In the 1920s, German Expressionism films communicated the inner emotions and conflicts of characters with lighting and the design of sets. The visual design of these films expressed the inner thoughts of characters through minimal dialogue.
Martin Scorsese's Raging Bull (1980) is a biopic centering on boxing champion Jake La Motta (Robert De Niro) and his self-destructive behavior, which ultimately destroys both his personal and professional life. The film's use of stylized cinematography, lighting, and set design provide an in-depth understanding of Jake La Motta and his deterioration as a character. These techniques also demonstrate the internal life of its characters rather than their external façade. The design of the sets and its established atmosphere also express Jake La Motta’s diminishing stature and emphasize his obscure characteristics.
The use of black and white in the film allows for a focus on character. The lack of color causes the role of blood to be downplayed because its popping reds are never shown. This allows other parts of the visual design, including light and sets, to further communicate emotions and conflicts. In the course of the film, color makes its way into a single scene, a home video montage sequence of the title character's life outside of boxing with his family, along with his marriage to Vickie (Cathy Moriarty). This sequence provides a stark visual contrast from the rest of the film and exhibits realism in comparison to expressionism.
The choice of lighting in the film also allows a look inside the character’s psyche to better understand his mental state. In the third act of the film, Jake La Motta’s insecurities and jealousy drive him to physically harm his wife and brother, Joey (Joe Pesci). In a scene that follows, we see Jake La Motta sitting in front of a broken television. The television does not have a signal and is full of static and noise. This parallels his anger and frustration as he sits in darkness. The light from the television casts harsh shadows on his bruised face, which highlights his internal conflicts. The deep shadows suggest a darker personality and reveal the animal within him. The harsh shadows also represent his violent behavior and provide suggestions of guilt and regret as he sits in isolation. Jake La Motta's withdrawal from the outside world to the confines of his living room in complete darkness also demonstrates his unwillingness to overcome his madness; even when his rage is not being physically displayed on his family or during his fights, he conceals the fury within him. The lighting reflects his masked aggression which is buried within his soul. These are the characteristics and behavior traits that ultimately cause Jake La Motta’s downfall.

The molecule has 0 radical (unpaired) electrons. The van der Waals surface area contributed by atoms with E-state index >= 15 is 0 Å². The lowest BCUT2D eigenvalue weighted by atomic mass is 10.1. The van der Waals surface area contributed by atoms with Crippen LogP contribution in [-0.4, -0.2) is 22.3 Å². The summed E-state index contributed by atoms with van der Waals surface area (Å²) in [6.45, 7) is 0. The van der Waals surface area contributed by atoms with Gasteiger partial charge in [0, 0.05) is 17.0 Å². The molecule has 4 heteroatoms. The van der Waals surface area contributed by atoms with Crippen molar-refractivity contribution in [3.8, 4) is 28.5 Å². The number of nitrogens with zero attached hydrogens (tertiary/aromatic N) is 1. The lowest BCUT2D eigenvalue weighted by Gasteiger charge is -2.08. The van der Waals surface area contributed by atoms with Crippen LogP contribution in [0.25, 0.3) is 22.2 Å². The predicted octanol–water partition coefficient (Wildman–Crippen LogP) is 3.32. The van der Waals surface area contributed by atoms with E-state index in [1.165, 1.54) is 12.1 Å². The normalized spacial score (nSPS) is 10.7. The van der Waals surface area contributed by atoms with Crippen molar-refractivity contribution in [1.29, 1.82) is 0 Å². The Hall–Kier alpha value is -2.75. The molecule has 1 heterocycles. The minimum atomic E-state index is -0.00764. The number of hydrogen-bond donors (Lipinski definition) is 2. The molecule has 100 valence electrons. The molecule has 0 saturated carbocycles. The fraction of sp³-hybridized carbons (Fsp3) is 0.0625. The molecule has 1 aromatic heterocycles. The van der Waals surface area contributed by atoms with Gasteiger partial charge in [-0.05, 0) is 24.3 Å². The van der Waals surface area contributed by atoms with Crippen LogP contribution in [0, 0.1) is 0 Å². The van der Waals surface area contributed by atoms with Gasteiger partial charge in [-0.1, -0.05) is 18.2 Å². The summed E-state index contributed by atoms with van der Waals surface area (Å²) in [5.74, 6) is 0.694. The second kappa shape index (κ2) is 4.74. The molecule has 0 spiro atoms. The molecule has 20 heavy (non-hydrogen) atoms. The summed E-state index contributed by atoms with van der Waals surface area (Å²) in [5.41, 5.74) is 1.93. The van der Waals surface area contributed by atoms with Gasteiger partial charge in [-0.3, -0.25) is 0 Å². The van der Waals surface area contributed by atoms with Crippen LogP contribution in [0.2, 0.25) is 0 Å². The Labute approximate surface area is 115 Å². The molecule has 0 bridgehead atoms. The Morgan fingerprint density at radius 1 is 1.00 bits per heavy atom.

In the course of the film, both inside and outside of the ring, Jake La Motta is an animal. In his personal life, his anger causes him to lash out at his family. In his jail cell following his arrest, the lighting patterns illuminate certain parts of the room. This creates a zigzag effect on the screen, which causes a portion of the cell to be filled with light whereas the rest is in complete darkness. This establishes a sense of repulsion within the room and creates a bleak tone. Jake La Motta angrily beats his fits and head onto the wall then sits in agony. Jake La Motta thus "beats himself up" over his mistakes as the beast within him takes control. The lighting of the jail cell establishes the essential atmosphere to demonstrate his diminishment at the end of his career. In this scene, he is caged behind bars and attempts to release his aggression through physical harm. This also resembles his professional life and his confinement to the boxing ring where his physical strength was his sole escape. In other words, he is in the darkest point in his life and through his self-destructive behavior, he has reached complete isolation.
These inner conflicts are also paralleled through the set design and its connection to his life inside the ring. Martin Scorsese’s frequent use of Catholic imagery is seen clearly throughout the film. Jake La Motta takes Vickie to his father’s apartment after their first meeting. The kitchen, living room and bedroom consist of countless references to Catholicism, through the display of crosses and hangings on the wall of the Virgin Mary and Jesus Christ. Their sexual scenes in the bedroom are also intercut between two fights, both against Sugar Ray Robinson in 1943. These references provide suggestions of guilt, sin and atonement for him as his marriage fails due to his affair and as his career worsens at the hands of Sugar Ray Robinson in the ring. The juxtaposition of fighting with love making also suggests his inability to differentiate between the two. Vickie ultimately becomes his life partner and Sugar Ray Robinson becomes a frequent rival of Jake La Motta's.